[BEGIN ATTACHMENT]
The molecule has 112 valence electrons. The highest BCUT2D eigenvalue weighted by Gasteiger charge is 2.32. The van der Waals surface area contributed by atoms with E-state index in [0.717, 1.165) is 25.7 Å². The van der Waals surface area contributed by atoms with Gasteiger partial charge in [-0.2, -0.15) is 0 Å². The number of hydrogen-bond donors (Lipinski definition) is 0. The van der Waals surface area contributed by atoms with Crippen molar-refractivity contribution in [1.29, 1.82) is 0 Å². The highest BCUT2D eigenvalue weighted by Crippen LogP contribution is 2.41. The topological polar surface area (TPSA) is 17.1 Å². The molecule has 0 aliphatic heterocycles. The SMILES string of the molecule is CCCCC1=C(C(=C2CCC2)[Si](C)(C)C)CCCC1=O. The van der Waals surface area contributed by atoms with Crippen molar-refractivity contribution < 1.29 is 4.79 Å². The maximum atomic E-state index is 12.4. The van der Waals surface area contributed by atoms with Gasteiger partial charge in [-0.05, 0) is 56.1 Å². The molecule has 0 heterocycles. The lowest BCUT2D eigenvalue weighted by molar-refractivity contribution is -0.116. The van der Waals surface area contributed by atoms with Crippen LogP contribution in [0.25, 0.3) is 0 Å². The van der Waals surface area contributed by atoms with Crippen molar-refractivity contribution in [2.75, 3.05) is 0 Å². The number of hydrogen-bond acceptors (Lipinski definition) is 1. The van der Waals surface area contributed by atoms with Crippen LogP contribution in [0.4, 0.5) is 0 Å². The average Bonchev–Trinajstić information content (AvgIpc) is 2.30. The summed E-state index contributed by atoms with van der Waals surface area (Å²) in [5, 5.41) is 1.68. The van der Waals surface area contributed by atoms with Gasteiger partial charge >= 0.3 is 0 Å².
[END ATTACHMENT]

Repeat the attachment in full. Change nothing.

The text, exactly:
The molecule has 112 valence electrons. The highest BCUT2D eigenvalue weighted by Gasteiger charge is 2.32. The van der Waals surface area contributed by atoms with E-state index in [0.717, 1.165) is 25.7 Å². The van der Waals surface area contributed by atoms with Gasteiger partial charge in [-0.2, -0.15) is 0 Å². The number of hydrogen-bond donors (Lipinski definition) is 0. The van der Waals surface area contributed by atoms with Crippen molar-refractivity contribution in [1.29, 1.82) is 0 Å². The highest BCUT2D eigenvalue weighted by Crippen LogP contribution is 2.41. The topological polar surface area (TPSA) is 17.1 Å². The molecule has 0 aliphatic heterocycles. The SMILES string of the molecule is CCCCC1=C(C(=C2CCC2)[Si](C)(C)C)CCCC1=O. The van der Waals surface area contributed by atoms with Crippen molar-refractivity contribution < 1.29 is 4.79 Å². The maximum atomic E-state index is 12.4. The van der Waals surface area contributed by atoms with Gasteiger partial charge in [-0.05, 0) is 56.1 Å². The molecule has 0 heterocycles. The lowest BCUT2D eigenvalue weighted by molar-refractivity contribution is -0.116. The van der Waals surface area contributed by atoms with Crippen LogP contribution in [0.25, 0.3) is 0 Å². The van der Waals surface area contributed by atoms with Crippen molar-refractivity contribution in [2.75, 3.05) is 0 Å². The number of hydrogen-bond acceptors (Lipinski definition) is 1. The van der Waals surface area contributed by atoms with Crippen LogP contribution in [0.4, 0.5) is 0 Å². The average Bonchev–Trinajstić information content (AvgIpc) is 2.30. The summed E-state index contributed by atoms with van der Waals surface area (Å²) in [5, 5.41) is 1.68. The van der Waals surface area contributed by atoms with Gasteiger partial charge >= 0.3 is 0 Å².